“Take a deep breath and stop saying the world is ending,” FBI Director James Comey wrote on Lawfare as he tried to explain the FBI’s reasoning for trying to force Apple to unlock San Bernadino shooter Syed Rizwan Farook’s locked iPhone 5c.
“The San Bernardino litigation isn't about trying to set a precedent or send any kind of message,” according to Comey. “We simply want the chance, with a search warrant, to try to guess the terrorist's passcode without the phone essentially self-destructing and without it taking a decade to guess correctly. That's it. We don't want to break anyone's encryption or set a master key loose on the land.”
That might be a bit easier to swallow if the feds hadn’t bungled the reasonable option of having Apple hand over the iCloud backup data after the phone connected to a previously joined network. According to Apple’s answers to customer’s questions about the case, “While the attacker’s iPhone was in FBI custody, the Apple ID password associated with the phone was changed. Changing this password meant the phone could no longer access iCloud services.”
Despite some media reports suggesting San Bernardino County acted alone in resetting Farook’s password four days after the attack, the FBI issued a statement saying, “This is not true. FBI investigators worked cooperatively with the county of San Bernardino in order to exploit crucial data contained in the iCloud account associated with a county-issued iPhone that was assigned to the terror suspect, Syed Rizwan Farook.”
The FBI statement continued:
Through previous testing, we know that direct data extraction from an iOS device often provides more data than an iCloud backup contains. Even if the password had not been changed and Apple could have turned on the auto-backup and loaded it to the cloud, there might be information on the phone that would not be accessible without Apple’s assistance as required by the All Writs Act Order, since the iCloud backup does not contain everything on an iPhone.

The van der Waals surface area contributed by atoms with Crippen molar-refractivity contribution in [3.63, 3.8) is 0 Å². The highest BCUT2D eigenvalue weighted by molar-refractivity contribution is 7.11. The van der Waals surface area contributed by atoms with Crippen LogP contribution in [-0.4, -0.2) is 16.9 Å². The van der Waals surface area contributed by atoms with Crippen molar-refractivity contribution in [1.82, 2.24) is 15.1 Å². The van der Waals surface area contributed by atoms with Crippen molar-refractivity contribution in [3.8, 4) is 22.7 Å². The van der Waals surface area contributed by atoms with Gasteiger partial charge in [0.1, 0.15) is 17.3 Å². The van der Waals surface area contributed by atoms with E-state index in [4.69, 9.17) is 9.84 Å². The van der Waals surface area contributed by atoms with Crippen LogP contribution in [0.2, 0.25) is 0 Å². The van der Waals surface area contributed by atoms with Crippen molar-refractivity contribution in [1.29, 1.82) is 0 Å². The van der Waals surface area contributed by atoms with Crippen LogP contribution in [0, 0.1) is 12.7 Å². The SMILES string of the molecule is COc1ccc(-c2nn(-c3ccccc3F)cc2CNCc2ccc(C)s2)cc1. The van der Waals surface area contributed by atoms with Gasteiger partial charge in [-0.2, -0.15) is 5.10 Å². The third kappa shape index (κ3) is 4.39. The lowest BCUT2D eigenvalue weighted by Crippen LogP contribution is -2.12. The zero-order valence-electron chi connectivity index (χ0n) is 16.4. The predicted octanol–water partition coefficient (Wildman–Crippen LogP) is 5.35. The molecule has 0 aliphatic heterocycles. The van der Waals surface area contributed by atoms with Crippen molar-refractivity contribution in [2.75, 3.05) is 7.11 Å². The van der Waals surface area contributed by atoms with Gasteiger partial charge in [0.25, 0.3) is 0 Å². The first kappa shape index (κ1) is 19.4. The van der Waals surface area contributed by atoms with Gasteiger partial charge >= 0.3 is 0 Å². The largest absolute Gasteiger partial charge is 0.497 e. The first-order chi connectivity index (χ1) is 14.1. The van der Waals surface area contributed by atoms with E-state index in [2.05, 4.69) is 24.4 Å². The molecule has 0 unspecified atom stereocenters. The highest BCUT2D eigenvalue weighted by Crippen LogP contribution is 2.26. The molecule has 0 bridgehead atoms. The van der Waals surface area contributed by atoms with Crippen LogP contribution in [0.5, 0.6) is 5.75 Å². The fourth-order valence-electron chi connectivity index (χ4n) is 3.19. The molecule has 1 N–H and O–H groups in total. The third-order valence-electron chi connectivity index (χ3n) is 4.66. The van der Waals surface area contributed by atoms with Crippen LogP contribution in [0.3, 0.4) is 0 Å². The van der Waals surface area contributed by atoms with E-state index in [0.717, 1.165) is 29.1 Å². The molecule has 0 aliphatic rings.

Yet an anonymous Apple executive told Ars Technica, “If the iPhone had backed up to iCloud as Apple had suggested, then the data that the FBI may have been able to recover would be precisely the data that it is currently trying to get directly off of the phone that Farook used.”
iPhone forensic expert Jonathan Zdziarski suggested the FBI’s statement had only two outcomes: “Either the FBI is wrong and was reckless,” or the “FBI will compel more assistance and mislead the courts.” The latter possibility “is far more sinister” as the FBI ordered Apple “to build a backdoor brute force tool allowing the FBI to break the PIN on the device,” but it didn’t mention requiring Apple “to perform any kind of extraction of the raw disk.”
If the FBI’s plan is to require Apple to extract the data, then the backdoor tool “is completely unnecessary.” Zdziarski added, “It would also mean that they’re hiding all of this extra work from both the courts and from Apple, possibly because the combination of the two AWA orders would have constituted ‘unreasonable’ assistance in the court’s view.”
The motives, then, for forcing the creation of this backdoor tool, would of course be to give the FBI a tool that they can compel for use in the future, and has very little to do with the device they’re trying to get into now.
Meanwhile, in an emailed memo to employees, Apple CEO Tim Cook agreed that the “case is about much more than a single phone or a single investigation.” Since Apple is an American company, “it does not feel right to be on the opposite side of the government in a case centering on the freedoms and liberties that government is meant to protect.” Yet as Cook pointed out, “At stake is the data security of hundreds of millions of law-abiding people, and setting a dangerous precedent that threatens everyone's civil liberties.”
Comey said the issue – the “tension” between privacy and safety – “should not be resolved by corporations that sell stuff for a living. It also should not be resolved by the FBI, which investigates for a living. It should be resolved by the American people.” He also mentioned finding the “right balance,” which historically runs roughshod over privacy in the interest of national security.
Cook told Apple employees that the government should “withdraw its demands under the All Writs Act” and “form a commission or other panel of experts on intelligence, technology and civil liberties to discuss the implications for law enforcement, national security, privacy and personal freedoms. Apple would gladly participate in such an effort.”